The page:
Our team in the class share goals, skills and insights and understand each other's perspective. We've a good success rate - and I'm sure the team approach is at its core.
Having a communication impairment really increases the risks of a child struggling to learn, to make friends and to develop self-esteem.
Unfortunately most of these conditions are not "curable", so support and inclusion strategies are essential. The teachers' role is absolutely crucial - they're the ones who are with the child on a day-to-day basis. I also support children in their local schools.
Sometimes this work is frustrating because you feel you can't have enough impact to really change things. When it does work it gives you a real buzz because you know that the teacher will be able to change things for lots of other children in the future. I feel my knowledge of the curriculum and how it is taught helps me relate to teachers, to find common ground that allows me to weave communication strategies into the teacher's methods.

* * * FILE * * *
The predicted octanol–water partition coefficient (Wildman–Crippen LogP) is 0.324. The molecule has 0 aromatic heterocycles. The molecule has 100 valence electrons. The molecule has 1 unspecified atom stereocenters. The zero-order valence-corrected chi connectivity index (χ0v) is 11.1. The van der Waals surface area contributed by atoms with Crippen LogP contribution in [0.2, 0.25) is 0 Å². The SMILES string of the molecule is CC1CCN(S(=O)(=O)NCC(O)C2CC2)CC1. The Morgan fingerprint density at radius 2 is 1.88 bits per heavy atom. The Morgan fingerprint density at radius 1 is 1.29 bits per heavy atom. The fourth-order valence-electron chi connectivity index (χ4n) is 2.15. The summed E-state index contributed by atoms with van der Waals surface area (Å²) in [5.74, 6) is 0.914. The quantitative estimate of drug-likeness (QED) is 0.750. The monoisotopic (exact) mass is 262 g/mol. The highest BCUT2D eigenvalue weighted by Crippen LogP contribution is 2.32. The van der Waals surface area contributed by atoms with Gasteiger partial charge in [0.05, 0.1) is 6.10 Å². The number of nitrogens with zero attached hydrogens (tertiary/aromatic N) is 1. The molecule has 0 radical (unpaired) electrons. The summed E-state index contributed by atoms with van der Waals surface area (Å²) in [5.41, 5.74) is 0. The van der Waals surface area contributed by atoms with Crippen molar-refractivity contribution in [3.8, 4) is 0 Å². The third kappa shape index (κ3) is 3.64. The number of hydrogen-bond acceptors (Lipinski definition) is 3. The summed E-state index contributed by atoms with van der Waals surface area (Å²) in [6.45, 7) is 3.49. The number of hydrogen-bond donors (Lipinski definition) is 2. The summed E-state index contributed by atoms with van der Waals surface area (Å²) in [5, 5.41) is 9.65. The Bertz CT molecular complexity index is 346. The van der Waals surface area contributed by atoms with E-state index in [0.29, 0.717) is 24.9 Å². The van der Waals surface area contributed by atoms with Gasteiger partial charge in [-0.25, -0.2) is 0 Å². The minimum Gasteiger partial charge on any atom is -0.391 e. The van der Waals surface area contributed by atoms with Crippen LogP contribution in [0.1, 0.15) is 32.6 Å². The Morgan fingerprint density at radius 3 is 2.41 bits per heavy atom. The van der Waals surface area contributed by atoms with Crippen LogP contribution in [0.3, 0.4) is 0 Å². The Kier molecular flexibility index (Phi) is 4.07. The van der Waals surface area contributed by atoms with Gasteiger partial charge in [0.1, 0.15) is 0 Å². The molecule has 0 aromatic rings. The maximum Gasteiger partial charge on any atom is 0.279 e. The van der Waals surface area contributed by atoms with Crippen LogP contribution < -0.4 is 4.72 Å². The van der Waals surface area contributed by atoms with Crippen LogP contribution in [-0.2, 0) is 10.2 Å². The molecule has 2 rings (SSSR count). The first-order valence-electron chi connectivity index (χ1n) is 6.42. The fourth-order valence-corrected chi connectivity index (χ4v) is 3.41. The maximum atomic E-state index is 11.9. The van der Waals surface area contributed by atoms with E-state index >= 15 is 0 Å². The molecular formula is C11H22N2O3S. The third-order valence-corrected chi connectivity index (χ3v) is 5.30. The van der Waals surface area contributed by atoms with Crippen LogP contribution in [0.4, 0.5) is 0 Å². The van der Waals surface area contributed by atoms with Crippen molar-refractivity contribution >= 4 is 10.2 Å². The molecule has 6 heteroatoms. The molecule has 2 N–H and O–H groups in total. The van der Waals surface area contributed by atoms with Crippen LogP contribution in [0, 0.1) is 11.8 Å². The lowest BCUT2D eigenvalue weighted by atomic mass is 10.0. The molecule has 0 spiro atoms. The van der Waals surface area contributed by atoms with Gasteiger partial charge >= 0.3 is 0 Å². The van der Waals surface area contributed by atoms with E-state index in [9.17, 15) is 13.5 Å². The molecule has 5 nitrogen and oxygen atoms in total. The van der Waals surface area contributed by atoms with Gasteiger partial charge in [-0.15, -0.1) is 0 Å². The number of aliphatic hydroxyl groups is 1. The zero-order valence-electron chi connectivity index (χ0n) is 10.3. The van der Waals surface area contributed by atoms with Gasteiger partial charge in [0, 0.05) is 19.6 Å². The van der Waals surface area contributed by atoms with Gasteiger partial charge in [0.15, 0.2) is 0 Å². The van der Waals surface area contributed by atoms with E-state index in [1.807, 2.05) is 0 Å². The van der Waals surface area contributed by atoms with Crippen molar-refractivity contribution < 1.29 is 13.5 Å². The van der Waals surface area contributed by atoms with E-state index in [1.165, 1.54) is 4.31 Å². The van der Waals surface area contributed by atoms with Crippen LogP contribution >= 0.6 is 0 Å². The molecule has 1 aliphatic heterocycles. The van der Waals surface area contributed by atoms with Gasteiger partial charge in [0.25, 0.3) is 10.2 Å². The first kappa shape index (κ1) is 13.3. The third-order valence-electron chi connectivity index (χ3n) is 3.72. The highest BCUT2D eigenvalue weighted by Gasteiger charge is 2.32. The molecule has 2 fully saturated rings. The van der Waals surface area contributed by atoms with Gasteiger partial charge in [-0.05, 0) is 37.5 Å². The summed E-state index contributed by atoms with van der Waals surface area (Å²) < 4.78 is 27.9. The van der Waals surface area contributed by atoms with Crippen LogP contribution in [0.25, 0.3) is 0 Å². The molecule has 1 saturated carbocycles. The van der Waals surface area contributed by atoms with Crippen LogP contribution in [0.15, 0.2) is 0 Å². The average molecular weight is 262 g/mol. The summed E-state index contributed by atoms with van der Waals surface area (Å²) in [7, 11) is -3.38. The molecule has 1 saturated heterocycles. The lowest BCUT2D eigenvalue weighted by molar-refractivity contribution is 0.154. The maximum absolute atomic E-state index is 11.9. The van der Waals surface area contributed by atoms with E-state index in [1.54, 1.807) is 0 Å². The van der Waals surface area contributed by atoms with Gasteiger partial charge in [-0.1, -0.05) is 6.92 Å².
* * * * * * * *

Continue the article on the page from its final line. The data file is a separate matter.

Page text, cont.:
I've been working with a teacher to support a nine-year- old girl. She is bright, sociable and keen to learn but has significant difficulties making sense of language and expressing herself. She can't read very well yet either, so she panics. We've put visual supports in the class about classroom routines, activities, timetables and topic work and everything's labelled with symbols. Group work is adapted for her because she can't cope with people talking at once. She is encouraged to ask when she hasn't understood. Not only does this mean she is much more secure and happy, but several other children have benefited from having these supports as part of the normal classroom environment. This is inclusion at its best!
Jennifer Reid is speech and language therapist at Crossgates primary school, Fife, Scotland. She was talking to Carolyn O'Grady